Alaska State Flag

Alaska State Flag

The Alaska state flag is one of the few state flags in America that is older than the state that it represents. It was adopted when Alaska was an American territory rather than a full state, and it has represented Alaska without any changes ever since that time.

Colors and Symbolism of Alaska State Flags

Alaska state flags have dark blue field that display eight golden stars. Seven of those stars are arranged to form the Big Dipper, while the eight is set apart from the others in order to represent the North Star. The North Star is a symbol of Alaska itself, which is the northernmost state in America. The Big Dipper is a reference to a larger constellation, Ursa Major. Ursa Major resembles a bear, which is another symbol of Alaska. The field is reminiscent of the night sky, but it was also chosen for its resemblance to the color of Alaska's state flower, the forget-me-not.

History of the Alaska State Flag

Alaska state flags came into use slightly more than thirty years before Alaska gained its statehood. Alaska used a standard American flag to represent itself for the majority of its time as a territory, but that policy changed as Alaska began to move closer to full statehood. The American Legion sponsored a contest to design a flag for Alaska in 1927. The contest was restricted to Alaskan children, and the child who designed the winning flag was only thirteen years old at the time. The contest received more than seven hundred different entries, but the winning design came from a boy from Seward who was named Benny Benson. He received a prize of one thousand dollars and a watch in return for designing one of the state's most enduring symbols.

Alaska became a full state on the third of January, 1959. The new state government confirmed that Benson's design would be the Alaska state flag on the same day, and the government has never seen fit to make any changes to the original design. The Alaskan government also recognized the flag's symbolic importance by adopting a song that was written about it as the official state song of Alaska at the same time.

A short history of the Alaska State flag
Alaska lies at the northwestern extremity of the USA, and was discovered by Bering in 1741. A competition to design a flag was won in 1927 by Benny Benson, a 13-year-old who received $1,000 for his efforts. The territorial legislature made the design official on May 2nd of 1927. Alaska's northerly position was obviously Benny Benson's inspiration for his design, which shows the large North Star with the Great Bear below it. The only difference between today's flag and the original design is the color blue that is used. Benny chose a forget-me-not blue to match the state flower. However today's flag uses the OG Blue (Old Glory Blue) used in our national flag.

A short history of Alaska (The Great Land, or The Last Frontier)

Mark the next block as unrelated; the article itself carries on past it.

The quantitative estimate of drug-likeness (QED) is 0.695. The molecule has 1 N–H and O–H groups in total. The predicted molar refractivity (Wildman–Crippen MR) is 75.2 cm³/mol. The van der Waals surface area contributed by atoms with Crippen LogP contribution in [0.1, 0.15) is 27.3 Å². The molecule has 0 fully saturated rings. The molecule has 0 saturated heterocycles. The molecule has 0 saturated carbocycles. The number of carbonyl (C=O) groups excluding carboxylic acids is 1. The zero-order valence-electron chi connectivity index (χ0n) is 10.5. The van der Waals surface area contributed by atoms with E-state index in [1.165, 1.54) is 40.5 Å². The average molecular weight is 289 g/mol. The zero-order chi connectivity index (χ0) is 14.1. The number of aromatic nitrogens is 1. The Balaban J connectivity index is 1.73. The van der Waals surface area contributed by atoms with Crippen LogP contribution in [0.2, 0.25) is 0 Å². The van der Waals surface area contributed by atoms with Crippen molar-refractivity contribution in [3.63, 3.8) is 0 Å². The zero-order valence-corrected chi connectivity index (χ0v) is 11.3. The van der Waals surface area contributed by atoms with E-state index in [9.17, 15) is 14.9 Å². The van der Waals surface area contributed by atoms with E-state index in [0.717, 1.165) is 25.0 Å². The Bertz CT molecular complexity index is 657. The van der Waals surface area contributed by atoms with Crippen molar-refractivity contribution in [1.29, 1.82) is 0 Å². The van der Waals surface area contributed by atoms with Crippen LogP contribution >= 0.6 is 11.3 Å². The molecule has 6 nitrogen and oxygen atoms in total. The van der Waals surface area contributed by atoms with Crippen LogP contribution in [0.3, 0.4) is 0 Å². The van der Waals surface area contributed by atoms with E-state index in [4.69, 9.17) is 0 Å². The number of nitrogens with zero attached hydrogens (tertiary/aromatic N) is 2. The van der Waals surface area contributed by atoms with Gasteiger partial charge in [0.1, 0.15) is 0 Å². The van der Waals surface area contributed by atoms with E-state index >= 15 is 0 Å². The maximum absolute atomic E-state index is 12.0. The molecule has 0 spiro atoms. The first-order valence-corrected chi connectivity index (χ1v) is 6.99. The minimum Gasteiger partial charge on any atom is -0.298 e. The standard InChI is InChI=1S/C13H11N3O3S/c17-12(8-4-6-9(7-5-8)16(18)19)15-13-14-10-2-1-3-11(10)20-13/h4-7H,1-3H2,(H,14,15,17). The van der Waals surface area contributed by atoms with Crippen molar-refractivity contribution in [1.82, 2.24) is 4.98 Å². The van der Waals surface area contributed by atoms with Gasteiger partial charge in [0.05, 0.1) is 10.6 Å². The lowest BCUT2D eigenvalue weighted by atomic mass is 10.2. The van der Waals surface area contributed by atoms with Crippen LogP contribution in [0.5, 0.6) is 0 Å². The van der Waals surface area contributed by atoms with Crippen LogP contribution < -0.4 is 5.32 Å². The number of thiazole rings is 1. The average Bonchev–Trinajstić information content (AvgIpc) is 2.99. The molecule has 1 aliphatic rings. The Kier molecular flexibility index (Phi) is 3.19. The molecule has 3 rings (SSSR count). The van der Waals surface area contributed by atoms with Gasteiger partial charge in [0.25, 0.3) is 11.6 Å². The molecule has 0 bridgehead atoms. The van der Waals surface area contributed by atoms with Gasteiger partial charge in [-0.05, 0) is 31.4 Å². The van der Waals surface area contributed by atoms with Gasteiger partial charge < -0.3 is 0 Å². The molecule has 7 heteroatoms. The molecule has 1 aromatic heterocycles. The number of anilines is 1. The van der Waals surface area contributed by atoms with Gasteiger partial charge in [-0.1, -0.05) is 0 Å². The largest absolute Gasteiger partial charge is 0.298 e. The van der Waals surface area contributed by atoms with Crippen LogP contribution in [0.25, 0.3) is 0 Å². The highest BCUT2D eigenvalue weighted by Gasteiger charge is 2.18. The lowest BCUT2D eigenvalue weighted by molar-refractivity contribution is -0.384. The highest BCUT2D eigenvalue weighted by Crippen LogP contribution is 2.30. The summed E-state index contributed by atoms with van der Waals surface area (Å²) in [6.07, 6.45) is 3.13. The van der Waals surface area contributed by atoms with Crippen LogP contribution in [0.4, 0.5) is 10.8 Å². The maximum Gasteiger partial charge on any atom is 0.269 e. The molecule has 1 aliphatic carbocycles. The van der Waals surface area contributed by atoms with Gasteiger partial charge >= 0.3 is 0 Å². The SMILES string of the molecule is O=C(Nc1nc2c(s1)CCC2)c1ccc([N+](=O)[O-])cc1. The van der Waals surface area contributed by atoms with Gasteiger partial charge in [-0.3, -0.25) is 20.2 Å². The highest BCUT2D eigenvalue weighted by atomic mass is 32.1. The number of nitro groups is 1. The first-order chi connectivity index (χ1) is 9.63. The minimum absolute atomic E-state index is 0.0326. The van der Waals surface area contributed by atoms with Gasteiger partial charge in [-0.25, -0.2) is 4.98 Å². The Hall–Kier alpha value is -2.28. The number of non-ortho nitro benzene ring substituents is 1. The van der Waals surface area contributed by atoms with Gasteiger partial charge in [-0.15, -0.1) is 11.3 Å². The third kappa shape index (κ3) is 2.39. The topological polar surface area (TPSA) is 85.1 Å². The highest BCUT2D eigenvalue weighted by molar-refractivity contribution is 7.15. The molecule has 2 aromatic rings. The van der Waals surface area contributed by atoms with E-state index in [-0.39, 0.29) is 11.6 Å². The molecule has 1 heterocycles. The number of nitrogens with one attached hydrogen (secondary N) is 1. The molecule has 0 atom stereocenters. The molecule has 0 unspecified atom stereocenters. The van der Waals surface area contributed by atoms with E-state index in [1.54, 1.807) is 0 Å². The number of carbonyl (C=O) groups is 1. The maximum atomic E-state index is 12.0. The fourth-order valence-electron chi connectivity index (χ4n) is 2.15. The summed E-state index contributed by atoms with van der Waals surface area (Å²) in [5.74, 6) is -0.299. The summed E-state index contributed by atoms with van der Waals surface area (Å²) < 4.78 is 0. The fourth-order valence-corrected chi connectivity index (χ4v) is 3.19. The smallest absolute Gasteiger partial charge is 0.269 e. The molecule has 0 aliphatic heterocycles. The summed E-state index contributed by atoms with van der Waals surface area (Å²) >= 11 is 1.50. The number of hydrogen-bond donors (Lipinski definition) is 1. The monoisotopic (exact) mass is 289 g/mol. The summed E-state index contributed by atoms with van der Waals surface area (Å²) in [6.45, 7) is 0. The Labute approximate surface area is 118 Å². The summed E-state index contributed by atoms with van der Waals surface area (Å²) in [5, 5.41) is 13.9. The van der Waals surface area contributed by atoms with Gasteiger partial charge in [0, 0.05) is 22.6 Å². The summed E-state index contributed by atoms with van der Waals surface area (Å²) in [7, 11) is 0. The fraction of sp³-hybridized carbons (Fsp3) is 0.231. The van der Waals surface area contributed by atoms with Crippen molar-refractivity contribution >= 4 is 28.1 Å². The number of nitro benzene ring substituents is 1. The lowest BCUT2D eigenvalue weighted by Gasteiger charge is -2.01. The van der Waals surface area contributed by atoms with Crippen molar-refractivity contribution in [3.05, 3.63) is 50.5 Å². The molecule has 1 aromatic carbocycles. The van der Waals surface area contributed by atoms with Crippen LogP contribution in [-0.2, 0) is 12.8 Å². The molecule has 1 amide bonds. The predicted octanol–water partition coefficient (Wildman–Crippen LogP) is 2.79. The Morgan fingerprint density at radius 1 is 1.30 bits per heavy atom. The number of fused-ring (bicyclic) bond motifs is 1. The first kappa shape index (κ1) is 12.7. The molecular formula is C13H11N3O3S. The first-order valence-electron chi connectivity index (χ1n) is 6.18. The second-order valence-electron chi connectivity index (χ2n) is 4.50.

Alaska lies in the far northwest of the American continent, facing Siberia. Settled by Russian traders in 1744 and run by the Russian-American Company, which sold it to the USA in 1867 for $7.2 million. In 1884 it became a district of Oregon, and became a Territory in 1913. Alaska was admitted to the union on January 3rd 1959.

Area of Alaska: 586,412 sq. miles (the largest state)
Capital: Juneau
Major Product: Oil, minerals, Timber, Fish
State Motto: North to the future



Updated info about the state of Alaska Flag: 6 May 2011

The State of Alaska has established a formal procedure for the display, folding, presentment, and retirement of the state flag of Alaska. The legislation will go into effect on 27 July 2011. The wording of the law reads as follows:

Section 1. AS 44.09.030 is amended by adding new subsections to read:

(d) When displayed horizontally in a public facility, the flag shall be positioned with the hoist on the left and the North Star in the upper right corner.

(e) When displayed vertically in a public facility, the flag shall be positioned with the hoist at the top and the North Star in the lower right corner.

Section 2. AS 44.09 is amended by adding new sections to read:

Section 44.09.032. Folding and presenting the state flag.

(a) When folding the state flag, the following procedure shall be followed, whenever possible:

(1) hold the flag waist-high with another person, so that the flag is parallel to the ground and the hoist is on the left;

(2) fold the flag lengthwise, with the hemmed edge up;

(3) holding the edges securely, rotate the flag so that five stars are facing up;

(4) fold the flag lengthwise a second time, with the hemmed edge up;

(5) holding the edges securely, rotate the flag so that the two stars are facing up;

(6) fold the flag widthwise, with the North Star facing down and the hoist on the right;

(7) holding the edges securely, fold the flag widthwise a second time, with the North Star facing down and the hoist on the right;

(8) fold the flag widthwise a third time, with the North Star facing up.

(b) When presenting the folded flag to another person, the folded flag should be turned so that the North Star is nearest the receiver.

Sec. 44.009.034. Retirement of the state flag. An official flag of the state that is no longer a fitting emblem for display because it is worn, tattered, or otherwise damaged may be respectfully retired by fire in a ceremony or other dignified manner honoring the flag as a fitting emblem for the state. When practicable, retirement of the state flag should occur in a public ceremony under the direction of uniformed personnel representing a state or federal military service or a patriotic society. If a formal ceremony is not practicable, a private ceremony is acceptable.

Sec. 3. AS 44.09.030(c) is repealed.

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